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Cuba seen as future competitor, or ally, in agribusiness
The Miami Herald / April 27, 1998

By Larry Luxner

WASHINGTON -- From shrimp to shellfish, limes to lobsters, Cuban non-surgar agricultural exports are popping up in more and more supermarkets around the world -- leading Florida farmers to ponder what long-term impact this may have on their business.

Last year, for instance, Cuban seafood exports came to $180 million, up from $102 million in 1994, according to Anicia E. Garcia Alvarez of the University of Havana.

"Our fundamental goal is to increase exports and foreign-exchange earnings while diversifying," she told The Herald. "Until now, our exports have been concentrated in lobsters and shrimp. But we're trying to increase the proportion of live and whole products, mainly to France, Italy and Japan."

Garcia was one of a dozen speakers at a recent conference at Washington's Cosmos Club. Nearly 100 attendees listened as experts from the University of Havana and the University of Florida in Gainesville assessed the future of Cuban agribusiness.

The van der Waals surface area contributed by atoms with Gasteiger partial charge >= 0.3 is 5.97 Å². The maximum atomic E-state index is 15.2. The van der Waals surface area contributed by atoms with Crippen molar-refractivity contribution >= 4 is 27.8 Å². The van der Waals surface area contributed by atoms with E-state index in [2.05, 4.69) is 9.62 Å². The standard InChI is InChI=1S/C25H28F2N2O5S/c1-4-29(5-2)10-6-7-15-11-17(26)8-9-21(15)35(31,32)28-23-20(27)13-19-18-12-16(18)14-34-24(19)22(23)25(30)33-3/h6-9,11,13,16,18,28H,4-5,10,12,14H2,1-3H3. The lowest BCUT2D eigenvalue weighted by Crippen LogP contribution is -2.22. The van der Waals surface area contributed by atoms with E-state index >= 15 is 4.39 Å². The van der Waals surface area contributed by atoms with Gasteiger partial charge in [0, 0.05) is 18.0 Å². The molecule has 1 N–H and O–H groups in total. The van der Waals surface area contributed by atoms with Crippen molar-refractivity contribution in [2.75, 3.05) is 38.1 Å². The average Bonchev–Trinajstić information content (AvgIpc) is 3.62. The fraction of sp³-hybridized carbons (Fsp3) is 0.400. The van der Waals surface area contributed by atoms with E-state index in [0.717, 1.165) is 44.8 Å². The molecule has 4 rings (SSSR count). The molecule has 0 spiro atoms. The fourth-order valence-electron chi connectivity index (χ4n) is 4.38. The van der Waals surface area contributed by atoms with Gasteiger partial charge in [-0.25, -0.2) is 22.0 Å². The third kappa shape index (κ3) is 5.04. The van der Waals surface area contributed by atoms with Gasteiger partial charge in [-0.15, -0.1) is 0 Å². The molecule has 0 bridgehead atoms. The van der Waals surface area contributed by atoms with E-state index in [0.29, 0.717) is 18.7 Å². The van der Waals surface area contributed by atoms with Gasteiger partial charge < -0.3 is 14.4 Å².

A chief focus of the day-long conference was citrus -- an industry crucial to Florida but also one that represents strong export earning potential for Cuba. In 1997, the Caribbean island produced 808,000 metric tons of oranges, grapefruit, limes and tangerines -- the largest crop since 1991. It currently ranks third in total grapefruit production behind the United States and Israel.

Cuba is also home to the world's largest orange grove under one management, a sprawling plantation in Jaguey Grande, about a two-hour drive east of Havana in Matanzas province. That operation, run by Israel's BM Group, exports Cuban fruit mainly to the Netherlands for distribution throughout Europe, providing Cuba with badly needed foreign exchange. Because of the U.S. trade embargo against Cuba, BM's officials have been banned from entering the United States.

Yet an eventual lifting of the embargo could help Florida as well as Cuba.

"Florida, because of its geographic location, could become a supplier of inputs required by the citrus and broader agricultural sector in Cuba, as well as a source of new technology," writes Tom Spreen of UF's Institute for Food and Agricultural Sciences.